Roya Mahboob, founder of Afghan Citadel Software Company, recently wrote an article for McKinsey on Society's Voices series, which was also syndicated by Inc. Magazine. Ms Mahboob explains that the Internet can be the modern-day equivalent of the Silk Road, “In the 13th century, the Venetian merchant Marco Polo traveled the Silk Road, a trading route that connected China and Europe via Central Asia. Because branches of the Silk Road traversed what is now Afghanistan, my country became a crossroads of world trade at that time.”
Today’s Silk Road doesn’t deal with physical products or setting up alternate trade routes, according to Mahboob. Instead, contrary to Hillary Clinton’s “New Silk Road initiative”, Mahboob suggests that the Internet can be considered a digital Silk Road, connecting people and places around the world without having to deal with the inherent issues that come with physically transporting goods and people in Afghanistan.
For example, Mahboob explains that Afghanistan is beginning to emerge from decades of violence, but women are still typically escorted by a male relative when they leave their home. The Internet allows women and students to explore the world or launch a business - cheaply and relatively quickly. Mahboob points out that bringing Afghans online is a cost-effective way of promoting entrepreneurship in the country. It is relatively inexpensive for third parties, like the government or entities like the Women’s Annex Foundation, to bring Internet connectivity to women and students in Central Asia.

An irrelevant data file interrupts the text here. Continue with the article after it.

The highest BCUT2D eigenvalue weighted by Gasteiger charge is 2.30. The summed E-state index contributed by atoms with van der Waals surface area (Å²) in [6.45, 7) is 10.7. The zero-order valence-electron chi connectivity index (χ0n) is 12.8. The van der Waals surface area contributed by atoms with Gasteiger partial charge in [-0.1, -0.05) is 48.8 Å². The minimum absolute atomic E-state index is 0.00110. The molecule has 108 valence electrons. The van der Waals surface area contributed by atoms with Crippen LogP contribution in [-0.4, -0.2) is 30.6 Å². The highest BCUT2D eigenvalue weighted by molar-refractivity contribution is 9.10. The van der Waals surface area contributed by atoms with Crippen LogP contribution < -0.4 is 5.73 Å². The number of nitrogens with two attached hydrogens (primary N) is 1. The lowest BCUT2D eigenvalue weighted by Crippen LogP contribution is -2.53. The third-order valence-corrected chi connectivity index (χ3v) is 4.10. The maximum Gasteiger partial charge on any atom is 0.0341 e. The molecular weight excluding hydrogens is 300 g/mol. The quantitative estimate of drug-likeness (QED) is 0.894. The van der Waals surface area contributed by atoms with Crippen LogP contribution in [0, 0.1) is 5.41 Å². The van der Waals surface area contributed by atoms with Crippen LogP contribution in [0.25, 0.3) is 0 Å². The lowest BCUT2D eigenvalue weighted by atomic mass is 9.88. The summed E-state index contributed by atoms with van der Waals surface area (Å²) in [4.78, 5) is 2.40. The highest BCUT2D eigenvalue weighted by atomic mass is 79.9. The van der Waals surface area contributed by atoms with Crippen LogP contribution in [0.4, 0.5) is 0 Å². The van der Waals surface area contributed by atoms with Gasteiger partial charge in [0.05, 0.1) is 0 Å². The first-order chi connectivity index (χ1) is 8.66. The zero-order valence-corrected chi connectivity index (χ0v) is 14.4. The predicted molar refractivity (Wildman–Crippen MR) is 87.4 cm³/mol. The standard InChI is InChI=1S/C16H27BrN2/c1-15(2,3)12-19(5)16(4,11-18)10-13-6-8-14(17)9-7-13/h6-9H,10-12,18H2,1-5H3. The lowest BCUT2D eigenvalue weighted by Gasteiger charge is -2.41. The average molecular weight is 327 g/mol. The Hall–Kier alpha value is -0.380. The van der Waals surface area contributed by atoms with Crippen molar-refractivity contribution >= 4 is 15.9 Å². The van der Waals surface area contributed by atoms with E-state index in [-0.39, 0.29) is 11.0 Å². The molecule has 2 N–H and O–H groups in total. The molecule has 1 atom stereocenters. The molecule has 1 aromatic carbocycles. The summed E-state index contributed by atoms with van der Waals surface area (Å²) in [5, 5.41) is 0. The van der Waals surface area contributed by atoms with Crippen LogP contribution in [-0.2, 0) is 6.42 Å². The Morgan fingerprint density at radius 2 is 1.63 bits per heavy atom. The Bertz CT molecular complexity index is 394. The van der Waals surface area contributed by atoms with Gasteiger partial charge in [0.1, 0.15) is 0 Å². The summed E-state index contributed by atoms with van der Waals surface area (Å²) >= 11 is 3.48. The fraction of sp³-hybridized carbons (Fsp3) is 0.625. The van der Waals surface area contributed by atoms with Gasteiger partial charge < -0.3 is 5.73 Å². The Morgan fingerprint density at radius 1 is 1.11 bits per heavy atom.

Finally, Mahboob explains that business is about people - by connecting people and their ideas, entrepreneurship can flourish, both in Afghanistan and outside of the country. Making connections around the world can lead to a new type of Silk Road, this time, a digital one.